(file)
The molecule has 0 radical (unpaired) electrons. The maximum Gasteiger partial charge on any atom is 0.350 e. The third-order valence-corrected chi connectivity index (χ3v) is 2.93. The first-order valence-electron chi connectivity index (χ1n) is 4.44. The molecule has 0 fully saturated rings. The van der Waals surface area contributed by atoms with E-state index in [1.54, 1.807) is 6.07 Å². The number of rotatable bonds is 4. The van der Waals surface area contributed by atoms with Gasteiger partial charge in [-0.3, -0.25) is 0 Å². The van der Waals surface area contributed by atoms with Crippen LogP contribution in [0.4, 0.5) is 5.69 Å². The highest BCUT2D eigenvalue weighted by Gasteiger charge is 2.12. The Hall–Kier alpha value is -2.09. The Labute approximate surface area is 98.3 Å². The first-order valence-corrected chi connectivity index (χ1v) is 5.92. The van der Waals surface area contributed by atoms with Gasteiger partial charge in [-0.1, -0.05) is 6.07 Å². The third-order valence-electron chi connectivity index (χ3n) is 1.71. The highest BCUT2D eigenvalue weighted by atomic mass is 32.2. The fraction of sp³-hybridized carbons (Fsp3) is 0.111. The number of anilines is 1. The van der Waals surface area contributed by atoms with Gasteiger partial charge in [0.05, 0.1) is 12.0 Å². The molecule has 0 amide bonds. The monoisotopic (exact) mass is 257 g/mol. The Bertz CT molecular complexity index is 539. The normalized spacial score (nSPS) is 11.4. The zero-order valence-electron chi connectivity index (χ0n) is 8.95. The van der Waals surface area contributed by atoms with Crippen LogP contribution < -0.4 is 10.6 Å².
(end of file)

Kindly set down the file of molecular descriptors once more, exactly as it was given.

The molecule has 0 radical (unpaired) electrons. The maximum Gasteiger partial charge on any atom is 0.350 e. The third-order valence-corrected chi connectivity index (χ3v) is 2.93. The first-order valence-electron chi connectivity index (χ1n) is 4.44. The molecule has 0 fully saturated rings. The van der Waals surface area contributed by atoms with E-state index in [1.54, 1.807) is 6.07 Å². The number of rotatable bonds is 4. The van der Waals surface area contributed by atoms with Gasteiger partial charge in [-0.3, -0.25) is 0 Å². The van der Waals surface area contributed by atoms with Crippen LogP contribution in [0.4, 0.5) is 5.69 Å². The highest BCUT2D eigenvalue weighted by Gasteiger charge is 2.12. The Hall–Kier alpha value is -2.09. The Labute approximate surface area is 98.3 Å². The first-order valence-corrected chi connectivity index (χ1v) is 5.92. The van der Waals surface area contributed by atoms with Gasteiger partial charge in [-0.1, -0.05) is 6.07 Å². The third-order valence-electron chi connectivity index (χ3n) is 1.71. The highest BCUT2D eigenvalue weighted by atomic mass is 32.2. The fraction of sp³-hybridized carbons (Fsp3) is 0.111. The number of anilines is 1. The van der Waals surface area contributed by atoms with Gasteiger partial charge in [0.05, 0.1) is 12.0 Å². The molecule has 0 amide bonds. The monoisotopic (exact) mass is 257 g/mol. The Bertz CT molecular complexity index is 539. The normalized spacial score (nSPS) is 11.4. The zero-order valence-electron chi connectivity index (χ0n) is 8.95. The van der Waals surface area contributed by atoms with Crippen LogP contribution < -0.4 is 10.6 Å².